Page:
Internet Advertising

Clients refer to our law firm to obtain information about internet advertising rules and regulations. These days companies use email, telephone, or online advertisements for promoting themselves in the market. They create a website and online application to expand their outreach towards customers who may be in the same or different region. They can use banner advertisements on another entity’s website, pop-up advertisement, metatags, mass email messages, mass text messages, linking arrangements or co-branding procedures. Therefore, it is imperative to be familiar with the relevant laws, including, but not limited to, the Lanham Act, Federal Trade Commission Act, and California Business & Professions Code.

The Lanham Act – also known as the “Trademark Act of 1946” – regulates and enforces liability for violating trademarks, service marks, trade names and trade dress. So, if there is a claim for false advertising, an individual may bring a legal action under this federal statute since there is a private right of action. The courts have dealt with cases where a competitor’s keywords were used to link to online advertisements when there is a likelihood of confusion. In SMC Promotions, Inc. v. SMC Promotions (C.D. Cal. 2004) 355 F. Supp. 2d 1127, the Ninth Circuit created a three-part test to determine whether there was a violation.

The Federal Trade Commission Act – which is codified under 15 U.S.C. §§ 41-58 – grants authority to the Federal Trade Commission to oversee most kinds of internet advertising. For example, it does not have authority over transactions with foreign countries or financial institutions. The FTC Act is designed to enforce the law if there is evidence of any kind of “unfair or deceptive acts or practices” that affects commerce. It generally prohibits false or misleading advertising, marketing, or promotions that have some kind of correlation to commerce. The courts have dealt with cases where a party has used false or misleading “click bait” advertising to send prospective clients to an affiliated website for profit. Therefore, internet advertisers should be able to substantiate their claims even if they are not the manufacturers or distributors of the product. For example, they must include clear and conspicuous disclosures that can be easily found on their websites. A violation of this federal statute may create civil liability and impose monetary sanctions against the wrongdoers.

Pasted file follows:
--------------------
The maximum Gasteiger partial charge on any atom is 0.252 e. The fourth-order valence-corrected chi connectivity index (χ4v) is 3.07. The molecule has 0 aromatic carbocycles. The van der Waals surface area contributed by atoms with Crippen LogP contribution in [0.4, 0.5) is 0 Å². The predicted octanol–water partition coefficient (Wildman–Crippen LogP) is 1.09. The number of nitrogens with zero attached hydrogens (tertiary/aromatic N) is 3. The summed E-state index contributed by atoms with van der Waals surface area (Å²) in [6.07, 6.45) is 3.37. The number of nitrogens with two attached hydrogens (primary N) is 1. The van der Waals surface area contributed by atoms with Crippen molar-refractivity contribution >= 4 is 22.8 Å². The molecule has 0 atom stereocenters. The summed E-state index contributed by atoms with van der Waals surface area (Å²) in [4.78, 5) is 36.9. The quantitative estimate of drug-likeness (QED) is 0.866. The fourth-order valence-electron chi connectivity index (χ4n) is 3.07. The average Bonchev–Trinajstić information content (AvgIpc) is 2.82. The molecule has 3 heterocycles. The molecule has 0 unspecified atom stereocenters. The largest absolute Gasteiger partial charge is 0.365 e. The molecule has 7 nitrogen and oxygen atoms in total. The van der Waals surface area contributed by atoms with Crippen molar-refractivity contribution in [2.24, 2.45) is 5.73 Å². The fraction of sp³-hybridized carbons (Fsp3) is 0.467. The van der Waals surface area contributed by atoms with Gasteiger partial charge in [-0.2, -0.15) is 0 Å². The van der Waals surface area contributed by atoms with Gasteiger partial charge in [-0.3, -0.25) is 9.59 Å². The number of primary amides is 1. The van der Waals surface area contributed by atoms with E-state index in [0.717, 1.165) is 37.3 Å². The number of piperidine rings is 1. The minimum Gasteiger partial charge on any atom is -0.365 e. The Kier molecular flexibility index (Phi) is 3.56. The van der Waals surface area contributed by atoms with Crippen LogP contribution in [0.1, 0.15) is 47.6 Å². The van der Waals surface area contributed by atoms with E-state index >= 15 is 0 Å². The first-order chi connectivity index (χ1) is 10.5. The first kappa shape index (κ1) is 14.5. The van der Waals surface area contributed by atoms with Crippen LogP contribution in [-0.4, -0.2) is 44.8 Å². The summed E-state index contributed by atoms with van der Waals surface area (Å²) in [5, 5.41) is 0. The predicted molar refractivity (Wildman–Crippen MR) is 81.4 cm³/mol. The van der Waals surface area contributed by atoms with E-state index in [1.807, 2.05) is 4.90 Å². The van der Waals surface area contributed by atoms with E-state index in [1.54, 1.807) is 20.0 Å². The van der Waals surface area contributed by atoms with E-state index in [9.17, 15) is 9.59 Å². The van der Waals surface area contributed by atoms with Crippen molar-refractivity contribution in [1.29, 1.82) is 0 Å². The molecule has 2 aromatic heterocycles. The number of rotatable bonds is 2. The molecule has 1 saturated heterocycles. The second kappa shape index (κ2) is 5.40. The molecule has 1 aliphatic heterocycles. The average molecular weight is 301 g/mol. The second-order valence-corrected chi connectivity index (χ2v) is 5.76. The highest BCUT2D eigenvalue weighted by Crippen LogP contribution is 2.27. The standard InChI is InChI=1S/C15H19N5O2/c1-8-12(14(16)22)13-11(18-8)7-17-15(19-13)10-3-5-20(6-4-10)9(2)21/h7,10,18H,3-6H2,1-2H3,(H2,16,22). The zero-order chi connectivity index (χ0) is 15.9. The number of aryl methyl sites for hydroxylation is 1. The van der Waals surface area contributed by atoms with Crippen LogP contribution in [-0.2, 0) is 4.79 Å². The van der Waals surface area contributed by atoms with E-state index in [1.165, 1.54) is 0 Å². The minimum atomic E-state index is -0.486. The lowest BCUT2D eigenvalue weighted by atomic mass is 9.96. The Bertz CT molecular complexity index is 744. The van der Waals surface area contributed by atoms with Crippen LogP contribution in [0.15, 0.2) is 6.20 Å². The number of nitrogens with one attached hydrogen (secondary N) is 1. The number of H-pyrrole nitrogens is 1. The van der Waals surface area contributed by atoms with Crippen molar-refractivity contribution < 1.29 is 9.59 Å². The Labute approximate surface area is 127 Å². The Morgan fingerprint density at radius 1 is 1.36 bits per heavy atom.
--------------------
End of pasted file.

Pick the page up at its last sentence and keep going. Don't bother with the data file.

In California, there are specific laws that regulate internet advertising. For example, Business and Professions Code §§ 17500 addresses false or misleading advertising and prohibits the dissemination of untrue or misleading statements in connection with the sale of products or services. This statute provides legal and equitable remedies for the victims including monetary damages and injunctions. The Consumers Legal Remedies Act (“CLRA”) which is codified under Civil Code §§ 1750, et seq. regulates internet advertisements and promotions. It prohibits any kind of misrepresentation of the source, sponsorship, approval, certification, or quality of the products or services. However, it is important to note that it does not cover the sale of software since it is not a tangible product or service. Business and Professions Code §§ 17538 addresses the issues related to telephone, internet, mail order, and catalog sales. It has strict guidelines for the content of internet advertisements. It prohibits the seller from accepting payment unless there are certain disclosures such as their legal name and street address and their return and refund policies. Moreover, there are laws against the sale of alcohol, firearms, ammunition, spray paint, tobacco, fireworks, drug paraphernalia, or obscene material to minors. In 2019, California passed a law under Business and Professions Code Section 17940 that regulates the use of robots – also referred to as “bots” – to communicate with a person with the intent to mislead him or her about its artificial identity in order to intentionally deceive that person and incentivize a purchase of products or services. The statute defines a “bot” as an automated online account where all or substantially all of the actions or posts of that account are not the result of a person.

There are state and federal laws that prohibit the transmission of unsolicited commercial emails towards third parties. This kind of practice is generally known as “spam” and has created a significant problem for users and Internet Service Providers. Spam is considered commercial speech and is granted a lower level of protection by the First Amendment. Therefore, ISPs are able to legally block spam especially because they are not government agencies and not subject to the First and Fourteenth Amendments. In addition, the CAN-SPAM Act was promulgated under 15 U.S.C. Sections 7701-7713 and 18 U.S.C. Section 1037 to prohibit the dissemination of spam and there are specific state laws which follow the same guidelines.

Finally, the FTC has the power to regulate behavioral advertising which is used by companies to track a person’s online activities to send customized advertising. The FTC has issued guidelines that require internet advertisers to provide clear and conspicuous notice about behavioral advertising and provide an opt-out option to consumers. So, in this way, the consumers will have notice about the collection of their information by the third parties.